By Kristin Schultz
They say hard work pays off and, on May 11, three years of training did indeed pay off for Nicole Salamone as she was recognized with a ceremonial resolution and certificate presentation for having achieved Certified Town Official status — the first in New York state to do so.
The Association of Towns for the State of New York started the Certified Town Official program in its current form in 2014. Its goal is to educate town employees in some of the ins and outs of various town departments so that employees can be more knowledgeable, effectively interact with citizens and provide better customer service.
“It’s really an attestation of one’s training,” said Chris Anderson, director of research and programs at the Association of Towns. “Until this program, there was really no recognition for town officials who put in the time, came to trainings and became professional in their positions.”
Salamone is director of administration in the town supervisor’s office.
To achieve the designation, town employees must complete 33 classes across 11 subject areas. Participants can take as long as they want to complete the program. Class locations are scattered around the state, with the bulk of them offered at the association’s annual training in New York City.
Salamone completed the certification program in three years and finished just ahead of six others from other towns.
“I always want to learn more,” said Salamone. “I don’t just want to come to work, do my job and go home. I love coming to work every day.”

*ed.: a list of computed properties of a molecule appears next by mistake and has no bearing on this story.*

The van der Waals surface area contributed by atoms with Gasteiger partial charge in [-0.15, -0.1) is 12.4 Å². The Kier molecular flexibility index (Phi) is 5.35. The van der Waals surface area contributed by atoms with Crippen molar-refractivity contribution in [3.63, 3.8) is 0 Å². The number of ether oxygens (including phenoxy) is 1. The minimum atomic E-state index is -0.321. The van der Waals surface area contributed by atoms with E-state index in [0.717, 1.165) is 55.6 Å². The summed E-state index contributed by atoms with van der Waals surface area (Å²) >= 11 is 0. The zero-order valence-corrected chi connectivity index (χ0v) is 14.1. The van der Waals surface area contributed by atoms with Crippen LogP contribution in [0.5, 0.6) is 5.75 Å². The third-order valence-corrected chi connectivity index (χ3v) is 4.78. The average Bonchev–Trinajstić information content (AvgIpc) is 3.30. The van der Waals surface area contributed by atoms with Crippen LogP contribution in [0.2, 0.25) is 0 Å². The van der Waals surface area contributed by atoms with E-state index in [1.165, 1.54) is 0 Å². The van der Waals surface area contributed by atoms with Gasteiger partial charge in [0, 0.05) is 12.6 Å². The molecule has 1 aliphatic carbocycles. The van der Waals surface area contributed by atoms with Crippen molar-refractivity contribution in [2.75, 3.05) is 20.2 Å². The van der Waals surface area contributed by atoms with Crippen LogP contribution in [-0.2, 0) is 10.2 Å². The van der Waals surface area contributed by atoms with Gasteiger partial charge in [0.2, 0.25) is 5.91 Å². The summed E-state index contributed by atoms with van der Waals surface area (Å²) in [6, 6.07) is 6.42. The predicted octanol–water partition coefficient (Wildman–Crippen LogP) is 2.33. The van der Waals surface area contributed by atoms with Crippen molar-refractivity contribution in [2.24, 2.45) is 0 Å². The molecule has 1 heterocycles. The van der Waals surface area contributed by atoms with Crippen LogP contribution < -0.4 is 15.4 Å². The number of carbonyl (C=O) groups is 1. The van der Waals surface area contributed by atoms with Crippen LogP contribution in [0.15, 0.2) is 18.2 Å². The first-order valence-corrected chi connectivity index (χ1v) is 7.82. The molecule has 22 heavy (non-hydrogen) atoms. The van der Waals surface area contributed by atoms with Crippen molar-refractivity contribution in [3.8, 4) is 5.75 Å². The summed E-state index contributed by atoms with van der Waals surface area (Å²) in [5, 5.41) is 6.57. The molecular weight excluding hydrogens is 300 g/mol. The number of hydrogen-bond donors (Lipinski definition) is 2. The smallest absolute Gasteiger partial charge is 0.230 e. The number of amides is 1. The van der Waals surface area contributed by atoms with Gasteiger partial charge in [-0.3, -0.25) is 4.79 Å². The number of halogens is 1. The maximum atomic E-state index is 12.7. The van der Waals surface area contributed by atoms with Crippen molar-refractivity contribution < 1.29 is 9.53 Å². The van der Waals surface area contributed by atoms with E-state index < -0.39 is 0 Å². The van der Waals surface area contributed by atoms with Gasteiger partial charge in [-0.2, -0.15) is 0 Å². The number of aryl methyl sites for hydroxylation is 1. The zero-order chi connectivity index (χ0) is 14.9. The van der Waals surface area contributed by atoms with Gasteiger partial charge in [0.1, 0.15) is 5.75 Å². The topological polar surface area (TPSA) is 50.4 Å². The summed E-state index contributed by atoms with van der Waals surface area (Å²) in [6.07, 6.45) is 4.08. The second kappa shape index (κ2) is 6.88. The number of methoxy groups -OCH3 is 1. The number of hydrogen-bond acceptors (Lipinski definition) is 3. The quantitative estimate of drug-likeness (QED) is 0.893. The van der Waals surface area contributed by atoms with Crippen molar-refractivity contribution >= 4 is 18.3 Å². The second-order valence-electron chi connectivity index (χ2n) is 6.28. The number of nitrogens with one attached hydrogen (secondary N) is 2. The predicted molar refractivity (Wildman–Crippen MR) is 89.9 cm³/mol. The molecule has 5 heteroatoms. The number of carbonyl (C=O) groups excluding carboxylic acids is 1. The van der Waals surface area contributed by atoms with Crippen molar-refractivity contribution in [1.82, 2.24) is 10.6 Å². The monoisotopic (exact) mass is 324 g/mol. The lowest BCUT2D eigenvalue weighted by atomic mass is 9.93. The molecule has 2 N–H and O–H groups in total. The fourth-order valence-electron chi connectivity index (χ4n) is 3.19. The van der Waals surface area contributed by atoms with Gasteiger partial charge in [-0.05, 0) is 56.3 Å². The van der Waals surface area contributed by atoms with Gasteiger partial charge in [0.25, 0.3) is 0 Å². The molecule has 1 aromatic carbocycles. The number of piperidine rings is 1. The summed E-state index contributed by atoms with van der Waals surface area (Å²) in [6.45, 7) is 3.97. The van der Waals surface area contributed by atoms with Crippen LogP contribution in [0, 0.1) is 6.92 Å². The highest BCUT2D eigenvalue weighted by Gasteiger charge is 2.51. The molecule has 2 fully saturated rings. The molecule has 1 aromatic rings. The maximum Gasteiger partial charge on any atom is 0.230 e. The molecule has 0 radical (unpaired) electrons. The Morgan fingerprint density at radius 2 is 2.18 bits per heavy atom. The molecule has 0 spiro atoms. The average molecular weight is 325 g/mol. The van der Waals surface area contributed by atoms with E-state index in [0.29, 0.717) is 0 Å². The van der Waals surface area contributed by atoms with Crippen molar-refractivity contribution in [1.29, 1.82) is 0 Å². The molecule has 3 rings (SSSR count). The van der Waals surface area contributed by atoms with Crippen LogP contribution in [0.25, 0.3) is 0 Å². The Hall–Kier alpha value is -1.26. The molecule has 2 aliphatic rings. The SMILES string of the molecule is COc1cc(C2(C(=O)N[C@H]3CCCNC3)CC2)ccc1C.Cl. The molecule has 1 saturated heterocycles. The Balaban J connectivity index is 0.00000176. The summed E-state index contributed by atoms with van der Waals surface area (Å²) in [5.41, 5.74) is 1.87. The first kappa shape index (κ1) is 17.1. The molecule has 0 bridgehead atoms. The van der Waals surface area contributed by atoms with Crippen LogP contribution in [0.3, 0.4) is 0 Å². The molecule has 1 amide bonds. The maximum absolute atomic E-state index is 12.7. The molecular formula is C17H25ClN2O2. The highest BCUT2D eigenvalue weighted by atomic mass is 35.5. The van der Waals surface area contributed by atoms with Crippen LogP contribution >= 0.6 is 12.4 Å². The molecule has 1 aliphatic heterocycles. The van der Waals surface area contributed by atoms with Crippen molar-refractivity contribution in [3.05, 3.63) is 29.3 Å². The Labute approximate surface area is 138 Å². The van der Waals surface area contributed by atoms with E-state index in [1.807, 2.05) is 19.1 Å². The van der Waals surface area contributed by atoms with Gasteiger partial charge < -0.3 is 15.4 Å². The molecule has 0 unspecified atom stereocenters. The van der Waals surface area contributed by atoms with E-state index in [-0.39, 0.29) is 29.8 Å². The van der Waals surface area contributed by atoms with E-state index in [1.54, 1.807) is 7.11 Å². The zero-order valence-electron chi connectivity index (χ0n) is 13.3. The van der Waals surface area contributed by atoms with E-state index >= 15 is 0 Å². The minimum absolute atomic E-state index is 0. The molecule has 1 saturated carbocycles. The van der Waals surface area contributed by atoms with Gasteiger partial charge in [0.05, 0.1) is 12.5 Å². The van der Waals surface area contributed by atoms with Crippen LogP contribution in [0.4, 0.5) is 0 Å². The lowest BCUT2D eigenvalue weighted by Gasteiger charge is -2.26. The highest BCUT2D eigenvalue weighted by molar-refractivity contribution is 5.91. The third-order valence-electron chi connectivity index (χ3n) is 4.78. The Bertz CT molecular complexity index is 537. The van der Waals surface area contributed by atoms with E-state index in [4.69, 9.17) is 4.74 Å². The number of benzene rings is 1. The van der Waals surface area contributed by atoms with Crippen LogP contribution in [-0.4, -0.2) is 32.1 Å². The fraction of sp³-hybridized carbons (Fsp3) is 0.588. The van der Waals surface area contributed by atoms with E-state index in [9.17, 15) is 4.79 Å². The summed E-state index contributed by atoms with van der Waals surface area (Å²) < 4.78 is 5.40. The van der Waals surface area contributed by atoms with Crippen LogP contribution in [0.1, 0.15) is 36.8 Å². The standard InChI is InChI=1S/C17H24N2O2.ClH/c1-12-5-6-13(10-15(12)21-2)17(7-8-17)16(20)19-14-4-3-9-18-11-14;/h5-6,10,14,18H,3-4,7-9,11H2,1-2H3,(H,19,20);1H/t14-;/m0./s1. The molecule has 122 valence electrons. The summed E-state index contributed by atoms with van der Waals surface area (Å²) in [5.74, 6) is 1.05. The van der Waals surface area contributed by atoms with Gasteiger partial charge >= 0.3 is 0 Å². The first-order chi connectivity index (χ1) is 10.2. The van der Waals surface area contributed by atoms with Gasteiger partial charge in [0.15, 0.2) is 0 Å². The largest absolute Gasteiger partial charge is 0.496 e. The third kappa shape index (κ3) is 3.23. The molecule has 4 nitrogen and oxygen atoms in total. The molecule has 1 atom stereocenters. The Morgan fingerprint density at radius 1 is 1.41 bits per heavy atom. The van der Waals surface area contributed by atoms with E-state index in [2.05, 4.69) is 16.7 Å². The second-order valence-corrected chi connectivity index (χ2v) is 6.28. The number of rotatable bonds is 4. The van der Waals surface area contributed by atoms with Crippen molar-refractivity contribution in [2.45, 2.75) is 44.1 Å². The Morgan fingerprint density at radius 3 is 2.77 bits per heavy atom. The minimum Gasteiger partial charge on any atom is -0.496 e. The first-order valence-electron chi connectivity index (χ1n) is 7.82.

She started working in local government in 2005 as a clerk in the village of Scotia. Six years later, she accepted a position with the town of Niskayuna and hasn’t looked back.
“I love public service and government,” said Salamone. “I like to know the answers. I’m here for the community.”
While some town departments and functions are highly specialized, people who work in other departments may field a variety of questions. It’s for these jacks of all trades that the program can be very helpful.
Among the courses Salamone took was an introduction to small claims class; a session about receiving taxes, which went over both basics and obscure regulations relating to foreign postmarks; and an infrastructure class in which she learned about road-patching methods and processes.
Learning what different departments do and deal with will allow Salamone and other participants to better communicate with both the public and other public officials because the courses introduce learners to specific industry language and jargon.
“We have a common starting language,” she said.
In addition to gaining a better understanding of municipal departments, Salamone appreciated the inevitable networking that occurred as people attended classes together.
“I liked meeting other people from other towns,” she said. “We talked and shared ideas.”
Salamone entered the program at the urging of the former town planner, Kathy Matern. At the recognition ceremony on May 11, she credited both Matern and town Supervisor Joe Landry with providing the encouragement she needed to complete the program.
Now that she has attained the certification, Salamone is required to take additional classes to stay certified — a requirement she intends to meet. “I will keep it up, absolutely.”
She is also quick to recommend the program, saying it would benefit anyone in any position in government — “from accounting to front desk personnel.”
“I’m better equipped to help,” Salamone said. “I am better at my job and can more effectively help people who stop into the office. To be the first in the state to achieve this is an honor.”